Tuesday, August 5, 2008

Memorializing Environmental Disaster:
"The Crying Posts Project" by Dennis Summer





--Feature: "Inside the Green Museum"--


The beginning of this article could read like a self-help ad. "Do you ever feel overwhelmed? Insignificant? Distraught and helpless, a victim of worldwide environmental negligence and catastrophe?"

If this were a self-help ad or infomercial, now would be the part where I would write "Then try Dennis Summer's Crying Posts!"

But not only is that totally unfunny, it misses the point entirely.

The fact is, there is a lot of truly horrific and depressing stuff happening out there, to us and the planet. There's no joke you can write about Bhopal, or the Exxon Valdez spill, not after learning a bit about the experience of people who lived through them. There's no joke for it because the reality of it sits in your stomach like a cold hard rock. For the most part the victims of these types of disasters are still suffering the physical and emotional aftermath.

Summers sought to address this with his Crying Posts. They are not magic wands; they are not government grants or scientific advances in pollution cleanup; they are solar-powered tall sticks that cry. Audibly.

For communities that feel they have been suffering in silence, this kind of recognition can be important. If this were a self-help ad, I might describe it as one of the seven stages of mourning, or recovery, or some made up-system. But plain and simple, it's an acknowledgement of the trauma these places and people have gone through.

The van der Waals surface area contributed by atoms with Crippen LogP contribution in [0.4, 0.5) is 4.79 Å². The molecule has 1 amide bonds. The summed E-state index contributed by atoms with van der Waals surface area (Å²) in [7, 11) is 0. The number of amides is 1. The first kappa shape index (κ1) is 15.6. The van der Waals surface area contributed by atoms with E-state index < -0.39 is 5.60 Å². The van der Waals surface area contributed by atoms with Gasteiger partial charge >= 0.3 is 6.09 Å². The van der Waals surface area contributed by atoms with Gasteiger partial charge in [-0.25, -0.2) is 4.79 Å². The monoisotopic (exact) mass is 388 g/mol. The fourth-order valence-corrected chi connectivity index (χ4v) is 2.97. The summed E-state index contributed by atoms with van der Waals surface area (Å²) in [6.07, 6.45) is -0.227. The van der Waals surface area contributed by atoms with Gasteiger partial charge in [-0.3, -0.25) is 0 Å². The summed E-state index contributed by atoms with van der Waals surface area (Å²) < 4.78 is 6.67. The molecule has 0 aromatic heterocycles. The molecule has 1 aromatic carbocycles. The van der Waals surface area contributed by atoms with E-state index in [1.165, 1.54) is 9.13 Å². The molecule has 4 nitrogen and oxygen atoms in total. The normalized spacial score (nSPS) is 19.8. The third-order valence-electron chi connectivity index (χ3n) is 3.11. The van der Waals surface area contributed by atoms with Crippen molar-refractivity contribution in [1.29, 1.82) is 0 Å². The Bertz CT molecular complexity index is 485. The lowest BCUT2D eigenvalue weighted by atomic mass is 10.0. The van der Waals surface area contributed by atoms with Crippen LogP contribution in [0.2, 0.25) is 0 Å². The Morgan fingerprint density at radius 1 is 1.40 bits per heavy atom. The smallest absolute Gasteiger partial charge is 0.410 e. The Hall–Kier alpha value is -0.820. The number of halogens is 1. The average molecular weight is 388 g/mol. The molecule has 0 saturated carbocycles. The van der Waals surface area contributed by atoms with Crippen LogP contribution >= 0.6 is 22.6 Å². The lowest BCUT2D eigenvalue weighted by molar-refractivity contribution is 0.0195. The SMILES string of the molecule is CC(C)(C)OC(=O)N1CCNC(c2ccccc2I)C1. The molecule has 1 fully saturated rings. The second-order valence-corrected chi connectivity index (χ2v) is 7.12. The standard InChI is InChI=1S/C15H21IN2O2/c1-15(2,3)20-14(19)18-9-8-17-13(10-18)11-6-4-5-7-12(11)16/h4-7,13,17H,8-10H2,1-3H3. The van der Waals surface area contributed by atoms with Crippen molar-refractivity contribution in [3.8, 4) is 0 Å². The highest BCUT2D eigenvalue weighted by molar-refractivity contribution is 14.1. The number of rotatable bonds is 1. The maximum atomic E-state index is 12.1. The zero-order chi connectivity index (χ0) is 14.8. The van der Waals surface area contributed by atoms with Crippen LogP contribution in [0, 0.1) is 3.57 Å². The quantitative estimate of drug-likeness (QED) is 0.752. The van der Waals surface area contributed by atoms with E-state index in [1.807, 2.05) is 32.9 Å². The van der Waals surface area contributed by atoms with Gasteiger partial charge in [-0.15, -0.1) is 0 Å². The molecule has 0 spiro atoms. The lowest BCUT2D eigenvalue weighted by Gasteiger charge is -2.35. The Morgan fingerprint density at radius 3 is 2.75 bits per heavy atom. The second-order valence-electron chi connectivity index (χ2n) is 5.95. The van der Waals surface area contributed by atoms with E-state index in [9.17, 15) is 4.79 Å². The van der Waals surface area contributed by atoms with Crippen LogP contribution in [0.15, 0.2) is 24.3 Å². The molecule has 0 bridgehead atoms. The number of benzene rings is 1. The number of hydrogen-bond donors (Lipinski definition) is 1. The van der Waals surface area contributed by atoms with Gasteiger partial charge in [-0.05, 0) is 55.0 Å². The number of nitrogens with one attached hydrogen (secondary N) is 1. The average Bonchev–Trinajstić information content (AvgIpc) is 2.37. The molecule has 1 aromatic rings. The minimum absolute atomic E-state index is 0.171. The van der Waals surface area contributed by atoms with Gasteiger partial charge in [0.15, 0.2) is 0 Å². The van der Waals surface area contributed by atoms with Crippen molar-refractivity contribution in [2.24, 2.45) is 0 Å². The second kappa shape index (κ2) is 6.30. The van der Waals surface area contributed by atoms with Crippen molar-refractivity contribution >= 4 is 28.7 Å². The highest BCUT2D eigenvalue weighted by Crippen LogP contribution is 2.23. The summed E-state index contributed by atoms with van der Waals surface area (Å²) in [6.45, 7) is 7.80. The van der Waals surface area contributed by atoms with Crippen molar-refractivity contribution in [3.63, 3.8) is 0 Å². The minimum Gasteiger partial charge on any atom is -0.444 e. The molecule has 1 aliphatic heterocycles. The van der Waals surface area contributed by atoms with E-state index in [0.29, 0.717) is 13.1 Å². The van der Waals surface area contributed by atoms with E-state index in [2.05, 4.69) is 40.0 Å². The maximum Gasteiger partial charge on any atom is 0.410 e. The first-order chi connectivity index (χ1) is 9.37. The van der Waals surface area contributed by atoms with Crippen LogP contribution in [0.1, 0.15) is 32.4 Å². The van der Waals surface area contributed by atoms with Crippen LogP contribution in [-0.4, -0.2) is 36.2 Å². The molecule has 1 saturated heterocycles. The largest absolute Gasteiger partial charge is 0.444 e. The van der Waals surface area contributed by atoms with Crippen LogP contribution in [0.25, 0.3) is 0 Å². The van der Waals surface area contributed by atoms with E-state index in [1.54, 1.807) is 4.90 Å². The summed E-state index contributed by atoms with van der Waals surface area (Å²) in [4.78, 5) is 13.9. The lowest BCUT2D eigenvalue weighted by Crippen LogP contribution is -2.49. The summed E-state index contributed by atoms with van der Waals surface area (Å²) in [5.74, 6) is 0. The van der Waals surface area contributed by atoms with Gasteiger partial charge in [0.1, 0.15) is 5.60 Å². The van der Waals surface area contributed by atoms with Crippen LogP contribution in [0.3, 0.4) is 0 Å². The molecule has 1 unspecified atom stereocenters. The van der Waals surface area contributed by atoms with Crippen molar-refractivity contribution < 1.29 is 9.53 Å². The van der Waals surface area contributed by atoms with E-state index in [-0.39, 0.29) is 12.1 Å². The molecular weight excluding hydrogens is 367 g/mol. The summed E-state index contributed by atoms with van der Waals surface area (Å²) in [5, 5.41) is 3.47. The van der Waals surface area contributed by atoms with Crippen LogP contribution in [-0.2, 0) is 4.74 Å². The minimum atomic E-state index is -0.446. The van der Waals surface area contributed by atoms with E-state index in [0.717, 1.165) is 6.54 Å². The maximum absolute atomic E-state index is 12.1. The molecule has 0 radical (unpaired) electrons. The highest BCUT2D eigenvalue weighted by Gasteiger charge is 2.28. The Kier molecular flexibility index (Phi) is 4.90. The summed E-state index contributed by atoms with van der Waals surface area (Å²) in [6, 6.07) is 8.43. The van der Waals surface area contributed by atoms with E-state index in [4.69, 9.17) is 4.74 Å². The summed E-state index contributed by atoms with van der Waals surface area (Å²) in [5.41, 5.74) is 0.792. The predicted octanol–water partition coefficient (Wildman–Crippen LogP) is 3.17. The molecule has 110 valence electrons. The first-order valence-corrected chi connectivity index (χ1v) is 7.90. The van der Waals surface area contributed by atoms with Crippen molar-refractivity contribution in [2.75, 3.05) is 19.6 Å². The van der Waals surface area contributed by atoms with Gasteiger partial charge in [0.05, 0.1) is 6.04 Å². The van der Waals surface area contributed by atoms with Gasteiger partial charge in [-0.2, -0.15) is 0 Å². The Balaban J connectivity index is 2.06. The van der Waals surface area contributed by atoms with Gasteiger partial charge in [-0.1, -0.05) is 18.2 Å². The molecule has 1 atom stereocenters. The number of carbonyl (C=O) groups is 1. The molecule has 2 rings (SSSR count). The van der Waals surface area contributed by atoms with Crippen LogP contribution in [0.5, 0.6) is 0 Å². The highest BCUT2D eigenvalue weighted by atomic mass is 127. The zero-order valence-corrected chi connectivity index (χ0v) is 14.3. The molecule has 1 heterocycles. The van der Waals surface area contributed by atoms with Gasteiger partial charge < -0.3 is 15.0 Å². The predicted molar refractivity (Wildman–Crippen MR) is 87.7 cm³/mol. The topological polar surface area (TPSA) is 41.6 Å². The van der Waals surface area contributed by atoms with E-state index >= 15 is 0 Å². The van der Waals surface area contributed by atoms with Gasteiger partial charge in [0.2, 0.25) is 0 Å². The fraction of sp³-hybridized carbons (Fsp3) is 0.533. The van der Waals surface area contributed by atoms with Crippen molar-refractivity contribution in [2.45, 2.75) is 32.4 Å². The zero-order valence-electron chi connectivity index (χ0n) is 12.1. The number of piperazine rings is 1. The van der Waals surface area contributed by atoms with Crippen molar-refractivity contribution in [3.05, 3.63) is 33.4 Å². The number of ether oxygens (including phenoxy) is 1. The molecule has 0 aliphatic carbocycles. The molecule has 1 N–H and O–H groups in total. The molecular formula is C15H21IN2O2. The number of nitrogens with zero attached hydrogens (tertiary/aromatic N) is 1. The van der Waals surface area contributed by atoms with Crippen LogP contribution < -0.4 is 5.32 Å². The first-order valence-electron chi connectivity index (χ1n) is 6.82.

Summers has planted posts all over the world at sites of ecological disaster and strife. He's planted posts where trees fell and lives decimated. In some cases the posts seem to stand alone afterwards: in some, they became community gathering points. His aim is to create a global network of sites of pain, emphasizing anguish as a catalyst for change. The posts may not cure for the world's ailments, but they might help us get through them.



"Inside the Green Museum" is written by Moe Beitiks who is the Blog Editor for greenmuseum.org. She is also a writer, gardener, artist and biofuel lackey living in Oakland, California.



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